Shortly after the September 11 attacks in this column I suggested that the war on terrorism launched by George W. Bush should include the IRA and ETA. At the time, I believed, that the new “world-order” was only targetting Bin Laden. I was wrong. The historic disarmament steps which have been taken this week by the IRA owe much to the September 11 attacks. The United States, has for many years, been one of the chief fundraising areas for so-called Irish republican groups. But the horrific attacks on the World Trade Centre and the Pentagon has not only led to a new “world-order against terrorism” it has also broadcast a clear message to groups across the world that terrorism in any form will not be tolerated. The writing was on the wall when Gerry Adams during a Sinn Fein conference in Dublin condemned the attacks just days afterwards. He since followed up his earlier statement calling on the IRA to disarm. But while in Northern Ireland the time for negotiations has started, in Spain the fight against ETA continues. Even though there has not been a significant breakthrough like the one seen in Northern Ireland the Spanish police helped by their French counterparts have made a series of important arrests of high-ranking ETA members who were helping mastermind the bombing campaign on the mainland. Is there a link?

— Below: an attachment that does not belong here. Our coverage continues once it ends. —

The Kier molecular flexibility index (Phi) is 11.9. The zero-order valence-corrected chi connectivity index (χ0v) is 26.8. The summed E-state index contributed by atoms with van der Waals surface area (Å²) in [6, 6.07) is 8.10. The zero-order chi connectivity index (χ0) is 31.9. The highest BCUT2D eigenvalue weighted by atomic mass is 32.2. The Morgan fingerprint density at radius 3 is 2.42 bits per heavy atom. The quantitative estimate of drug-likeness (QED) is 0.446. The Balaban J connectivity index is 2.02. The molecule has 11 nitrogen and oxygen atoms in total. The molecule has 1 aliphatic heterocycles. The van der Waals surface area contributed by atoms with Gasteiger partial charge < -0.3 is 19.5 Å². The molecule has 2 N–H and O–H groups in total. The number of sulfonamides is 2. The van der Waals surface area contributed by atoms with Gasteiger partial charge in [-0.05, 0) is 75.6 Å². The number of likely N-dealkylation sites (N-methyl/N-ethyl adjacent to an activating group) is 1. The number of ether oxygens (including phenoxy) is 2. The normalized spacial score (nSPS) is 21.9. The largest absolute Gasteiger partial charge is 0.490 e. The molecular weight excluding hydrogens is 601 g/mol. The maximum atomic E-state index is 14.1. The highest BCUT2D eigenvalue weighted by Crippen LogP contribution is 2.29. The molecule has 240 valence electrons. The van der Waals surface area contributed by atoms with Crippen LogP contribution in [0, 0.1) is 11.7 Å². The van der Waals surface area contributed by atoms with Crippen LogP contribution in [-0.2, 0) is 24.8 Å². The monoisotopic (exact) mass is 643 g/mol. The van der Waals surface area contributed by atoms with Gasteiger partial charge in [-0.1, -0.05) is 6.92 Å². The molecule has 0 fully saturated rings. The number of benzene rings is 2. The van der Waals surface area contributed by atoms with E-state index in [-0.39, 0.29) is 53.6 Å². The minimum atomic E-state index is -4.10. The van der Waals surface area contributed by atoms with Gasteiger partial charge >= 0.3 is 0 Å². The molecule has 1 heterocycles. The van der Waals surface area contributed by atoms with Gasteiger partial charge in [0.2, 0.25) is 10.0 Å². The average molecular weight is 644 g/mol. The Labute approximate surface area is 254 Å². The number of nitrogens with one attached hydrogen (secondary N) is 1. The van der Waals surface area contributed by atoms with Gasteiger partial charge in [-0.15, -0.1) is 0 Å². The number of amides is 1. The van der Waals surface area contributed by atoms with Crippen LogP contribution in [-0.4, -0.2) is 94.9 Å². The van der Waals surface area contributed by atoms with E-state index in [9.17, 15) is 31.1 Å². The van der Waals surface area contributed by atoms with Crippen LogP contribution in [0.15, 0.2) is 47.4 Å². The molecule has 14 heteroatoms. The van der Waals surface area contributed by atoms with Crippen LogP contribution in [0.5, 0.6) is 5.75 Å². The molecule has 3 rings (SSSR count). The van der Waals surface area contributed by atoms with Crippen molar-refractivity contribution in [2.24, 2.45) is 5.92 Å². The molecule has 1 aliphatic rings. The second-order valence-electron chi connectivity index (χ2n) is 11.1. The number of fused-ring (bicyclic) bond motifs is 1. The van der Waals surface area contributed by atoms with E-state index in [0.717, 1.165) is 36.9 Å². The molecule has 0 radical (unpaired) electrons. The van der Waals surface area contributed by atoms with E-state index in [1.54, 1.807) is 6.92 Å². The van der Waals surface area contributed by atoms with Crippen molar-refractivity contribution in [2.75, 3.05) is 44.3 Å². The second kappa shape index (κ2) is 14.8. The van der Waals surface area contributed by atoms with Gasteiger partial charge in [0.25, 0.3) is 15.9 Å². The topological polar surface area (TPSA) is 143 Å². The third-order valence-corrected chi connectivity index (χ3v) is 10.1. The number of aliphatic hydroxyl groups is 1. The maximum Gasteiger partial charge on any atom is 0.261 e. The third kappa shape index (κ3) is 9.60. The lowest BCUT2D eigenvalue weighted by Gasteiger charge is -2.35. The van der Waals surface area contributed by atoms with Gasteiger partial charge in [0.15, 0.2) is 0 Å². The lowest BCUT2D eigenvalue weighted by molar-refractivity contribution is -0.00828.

Perhaps, we will never know but the war on terrorism is being fought on all fronts and judging by the statement from the IRA this week a number of notable victories are being achieved and for this I would like to congratulate all involved.

Jason Moore

U-Turn on cannabis

David Blunkett is certainly an innovative Home Secretary. Following the novelty of a new crime with retrospective effect (for creating anthrax hoaxes) which he introduced at the end of last week, he has now executed one of the biggest government Uturns in recent political history by announcing the lowering of the classification of cannabis from a category B to a category C drug.

Only two years ago a major review of drug laws which recommended just such a change was rejected by the then Home Secretary, Jack Straw. Although Mr Blunkett insisted that he was not “decriminalising” cannabis, the change will mean that people found in possession of the drug cannot be arrested and that the maximum sentence for possession will be cut from five to two years; the maximum penalty for dealing will drop from 14 to five years imprisonment.

Mr Blunkett's proposed change has to be approved by the Advisory Committee on the Misuse of Drugs before it becomes law. This should not be a problem, however, since the Committee recommended in 1980 that the change should take place! The police are also generally in favour of a reform which recognises current public attitudes and behaviour and which will free resources to concentrate on hard drugs such as heroin and cocaine.

There has been a wide welcome for the Home Secretary's move except from the Conservative Party whose shadow Home Secretary, Oliver Letwin, could not manage to react with anything more decisive than that the issue “would, no doubt, be discussed in the Party's current detailed policy review”.

No wonder Ann Widdecombe, the former shadow Home Secretary was able to hog the headlines with her outright opposition.